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I was introduced to classical music very early on at the „Staatstheater Augsburg” (formerly
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I learnt that it is extremely hard work to create joy

I was introduced to classical music very early on at the „Staatstheater Augsburg” (formerly "Stadttheater"), where my father was employed as a stage designer. I vividly recall the magical work of the stage workers who, within minutes, created a new world of imagination behind the closed curtain. From far above the stage I could see the musicians who typically spent their artists' lives hidden in the orchestra pit. 

I spent time with my father, the theater carpenters and painters who laid the groundwork for creating a stage world that would have identical visual perspectives from any point in the audience. Not just simple woodwork or painting, but the ability to create visual perspective. And the singers! Their dresses, makeup and vocals were amazing!

I was thrilled when I, as a small child, enjoyed eating with them in the theater cantina during the intermissions. Sometimes the breaks were very long as the stage workers created a new world for the next act. Wagner operas, in particular, required an enormous amount of work during those breaks.

50 years later, I had another once-in-a-lifetime view of the arts. This time, I was on the road conducting interviews for my book „"Coterminus" - (still in the works)”. Ten of the 75 interviewees were artists: musicians, authors, an opera singer, former and current members of my favorite synth band „Tangerine Dream”, and the group's current manager. I spent time with musicians in their studios; was treated to a live concert piano performance after one interview in Vienna; and turned down an invitation to sleep over on a sofa where Carlos Santana had once spent a night. And I got to hear secrets that I won't reveal for the rest of my life.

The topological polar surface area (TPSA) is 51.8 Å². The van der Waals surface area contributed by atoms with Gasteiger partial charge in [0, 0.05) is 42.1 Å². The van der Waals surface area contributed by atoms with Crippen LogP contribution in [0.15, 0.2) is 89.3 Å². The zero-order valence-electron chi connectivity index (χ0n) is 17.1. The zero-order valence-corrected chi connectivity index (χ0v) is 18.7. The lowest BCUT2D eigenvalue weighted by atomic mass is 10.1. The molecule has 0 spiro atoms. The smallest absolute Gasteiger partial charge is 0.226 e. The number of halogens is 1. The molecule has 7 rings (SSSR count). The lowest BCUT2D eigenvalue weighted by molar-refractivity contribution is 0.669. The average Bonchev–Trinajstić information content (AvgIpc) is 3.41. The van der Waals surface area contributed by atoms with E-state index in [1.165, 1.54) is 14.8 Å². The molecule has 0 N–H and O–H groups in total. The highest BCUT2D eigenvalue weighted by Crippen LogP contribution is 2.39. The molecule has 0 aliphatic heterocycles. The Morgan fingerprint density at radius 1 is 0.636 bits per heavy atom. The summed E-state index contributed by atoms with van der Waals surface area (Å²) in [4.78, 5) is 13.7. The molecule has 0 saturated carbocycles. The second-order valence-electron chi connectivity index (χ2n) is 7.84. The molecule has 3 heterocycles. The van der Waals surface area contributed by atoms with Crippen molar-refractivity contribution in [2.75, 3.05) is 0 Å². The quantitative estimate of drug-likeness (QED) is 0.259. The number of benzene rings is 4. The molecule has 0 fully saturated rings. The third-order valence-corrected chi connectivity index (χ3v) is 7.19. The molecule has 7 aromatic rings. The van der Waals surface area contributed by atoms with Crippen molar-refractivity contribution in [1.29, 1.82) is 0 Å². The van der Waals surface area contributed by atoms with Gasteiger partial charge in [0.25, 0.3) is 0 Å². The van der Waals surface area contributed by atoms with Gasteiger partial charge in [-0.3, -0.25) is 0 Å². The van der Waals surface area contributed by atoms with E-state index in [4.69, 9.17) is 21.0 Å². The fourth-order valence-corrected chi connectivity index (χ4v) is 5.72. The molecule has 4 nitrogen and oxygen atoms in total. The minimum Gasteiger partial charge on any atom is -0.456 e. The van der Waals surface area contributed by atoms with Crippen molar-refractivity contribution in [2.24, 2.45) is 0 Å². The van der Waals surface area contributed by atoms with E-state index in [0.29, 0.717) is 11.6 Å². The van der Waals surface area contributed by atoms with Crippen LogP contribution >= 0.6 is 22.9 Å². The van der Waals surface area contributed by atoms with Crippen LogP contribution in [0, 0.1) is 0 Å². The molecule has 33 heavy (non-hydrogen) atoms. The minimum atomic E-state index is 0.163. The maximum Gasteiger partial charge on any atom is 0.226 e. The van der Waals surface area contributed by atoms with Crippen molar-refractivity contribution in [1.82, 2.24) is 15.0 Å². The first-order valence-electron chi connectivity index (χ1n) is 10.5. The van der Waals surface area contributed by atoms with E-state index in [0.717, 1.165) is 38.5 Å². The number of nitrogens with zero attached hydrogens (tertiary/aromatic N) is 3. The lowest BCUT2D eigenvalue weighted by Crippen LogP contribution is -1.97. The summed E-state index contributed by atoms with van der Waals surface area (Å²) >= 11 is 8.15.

(Use the GoogleTranslate-Button for translation: „Musik lebt ewig, oder?”, „Wien "reloaded" im Dezember 2017”, „Wechsel der kosmischen Adresse”, „Künstler und Philosoph - Ein Nachmittag mit Ulrich Schnauss”, „Nackt auf dem Marienplatz - Wenn es nicht blinken will…”, „Anstand, oder mit dem Jet an der Kinderstube vorbei?”)

This was a world totally new to me, full of unexpected discoveries and insights. Up to that point, I assumed that creative people needed a creative mess to fuel their creativity. I was dead wrong. I met people that were more professional and disciplined in their jobs during these interviews than I had in all my business life before, and I work in IT where people think they’ve invented discipline and organization.

I learned that it is extremely hard work to create joy.

This is valid for all art: Music, writing, acting, painting. You name it.

And joy is the foundation of happiness. My dear friend Maike van den Boom, Germany’s best-known and bestselling happiness researcher, will certainly support me in saying that happiness is the glue for a society. In good times, and even more so in bad. Since the arts are a source of happiness, logic dictates that artists are a vital part of that glue, particularly in times of uncertainty, doubt, and social distress. Relegating the arts to the end of our chain of needs could contribute to a decrease of social cohesion.

What we are currently facing is a situation well-known in „business continuity planning/management”: anything that’s critical to the system and supports the already disputed „Maslow's hierarchy of needs” is handled with priority. For reasons beyond my grasp, creative activities are located just at the tip of the iceberg and, thus, considered irrelevant to the survival of a society.